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Insight to Attend FEMA Meeting


Insight Advertising, Marketing & Communications will attend the Fall Convention of the Farm Equipment Manufacturers Association to be held in Minneapolis November 4 - 7, 2006.

We'll be attending the FEMA Fall Convention of Short-Line Equipment Manufacturers the first part of this week.  Roughly 240 corporations will be represented at the four day event.  Topics addressed during the meetings include:

  • Improving Performance by Improving Workplace Culture
  • Creating and Selling Value
  • Changes in Tillage Practices Bring Change for Manufacturers
  • Employee Performance Issues
  • New Product and Service Development

Corporations that manufacturer agricultural equipment and those companies that support the manufacturers will be coming from the United States, Canada and a number of other countries.

Michael Libbie, a ten year member of FEMA, sits on the Membership Committee for FEMA as well as the Board of Governors of the Supplier Section where he serves as Secretary.

Deal or Bad Deal?

Critters_039 Kunta (Our African Gray) and me having a discussion about the cost of advertising.

It happens all the time but it is worth reminding clients and potential clients about judging the real cost of advertising.  See if you can relate to this story:

Last month a client called and told me they were considering a TV show sponsorship for $3,100 and wanted to know what I thought about it.  (Yes, sometimes clients get pitched BEFORE the agency. Some will suggest this is saving the client money...right.)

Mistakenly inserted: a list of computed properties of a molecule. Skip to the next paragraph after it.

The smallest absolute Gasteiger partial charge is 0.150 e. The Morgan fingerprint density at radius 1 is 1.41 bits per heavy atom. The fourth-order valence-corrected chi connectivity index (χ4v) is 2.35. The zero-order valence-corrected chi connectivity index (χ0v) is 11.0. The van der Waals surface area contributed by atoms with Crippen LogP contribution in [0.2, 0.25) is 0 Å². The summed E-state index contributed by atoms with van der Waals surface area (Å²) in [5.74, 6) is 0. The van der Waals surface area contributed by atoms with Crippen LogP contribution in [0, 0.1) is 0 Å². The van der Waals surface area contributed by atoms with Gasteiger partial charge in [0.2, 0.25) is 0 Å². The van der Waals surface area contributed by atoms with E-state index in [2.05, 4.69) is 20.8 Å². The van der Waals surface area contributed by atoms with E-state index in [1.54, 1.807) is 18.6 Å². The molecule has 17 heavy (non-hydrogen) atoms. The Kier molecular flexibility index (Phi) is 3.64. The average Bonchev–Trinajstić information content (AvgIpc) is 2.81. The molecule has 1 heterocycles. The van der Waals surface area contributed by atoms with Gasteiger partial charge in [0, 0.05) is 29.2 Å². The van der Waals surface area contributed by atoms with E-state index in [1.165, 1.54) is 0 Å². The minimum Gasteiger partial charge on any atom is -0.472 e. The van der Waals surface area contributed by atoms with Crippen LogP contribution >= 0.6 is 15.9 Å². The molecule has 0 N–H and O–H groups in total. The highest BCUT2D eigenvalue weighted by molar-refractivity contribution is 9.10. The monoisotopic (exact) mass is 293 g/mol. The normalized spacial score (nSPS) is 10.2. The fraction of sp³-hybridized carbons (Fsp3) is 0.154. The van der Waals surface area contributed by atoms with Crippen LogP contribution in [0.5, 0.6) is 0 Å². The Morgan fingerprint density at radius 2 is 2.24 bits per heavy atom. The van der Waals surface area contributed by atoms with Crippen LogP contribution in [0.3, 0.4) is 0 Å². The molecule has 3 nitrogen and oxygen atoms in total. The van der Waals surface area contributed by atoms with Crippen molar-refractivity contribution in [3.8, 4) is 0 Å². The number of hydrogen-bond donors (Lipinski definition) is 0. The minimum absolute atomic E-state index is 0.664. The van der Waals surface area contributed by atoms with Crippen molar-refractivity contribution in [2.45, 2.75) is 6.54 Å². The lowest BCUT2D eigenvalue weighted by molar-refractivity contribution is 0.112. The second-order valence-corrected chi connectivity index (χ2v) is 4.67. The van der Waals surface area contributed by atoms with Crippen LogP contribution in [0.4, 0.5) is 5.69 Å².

My first question back to the client, "Are you saying $3,100 for each TV ad or for each show?"  Our client answered, "No, $3,100 for the entire year sponsorship!  We get 364 thirty-second ads.  Pretty good huh?"  At this point I was smacking the phone and asking the client if they heard my question or if my hearing was impaired.  "Three thousand one-hundred dollars for a full year sponsorship of a TV show!?", I asked.  I was told that was correct.  I chuckled and said something about drinking but they were dead serious.  "I'll get back to you", I offered.

Three hours later I found myself explaining to the client real costs in the form of "Cost Per Potential Household".  I had found what I suspected from the beginning:  Yes, this was a real TV show and yes, it actually was on the some very small markets.  (Total potential households of maybe 500,000.) The math was simple I had checked the DMA's for each market and made a call to a cable company to get their numbers.

From there the math was easy:  Divide the cost of $3,100 by the number of POTENTIAL households (in thousands) and I came up with a cost per thousand households of $6.20.

At one time I had pitched another TV show to the client for an annual cost of $45,000 but the client said it was too much money.  However this show had a potential household number of 12,000,000.  Doing the math that cost per thousand households came to $3.75.  I pointed that out and asked, "OK, which one is now more expensive?"

This stuff happens all the time to unsuspecting advertisers.  The old saying, "You get what you pay for" should have been the first clue.  The other one, "If it sounds too good to be most likely isn't".

The bottom line is to make sure you understand exactly what is being pitched. 

Some folks make things for consumers.  We make those things known to consumers.  When we do our job our clients can do their job.  If you have an agency...ask.  If you don't call us.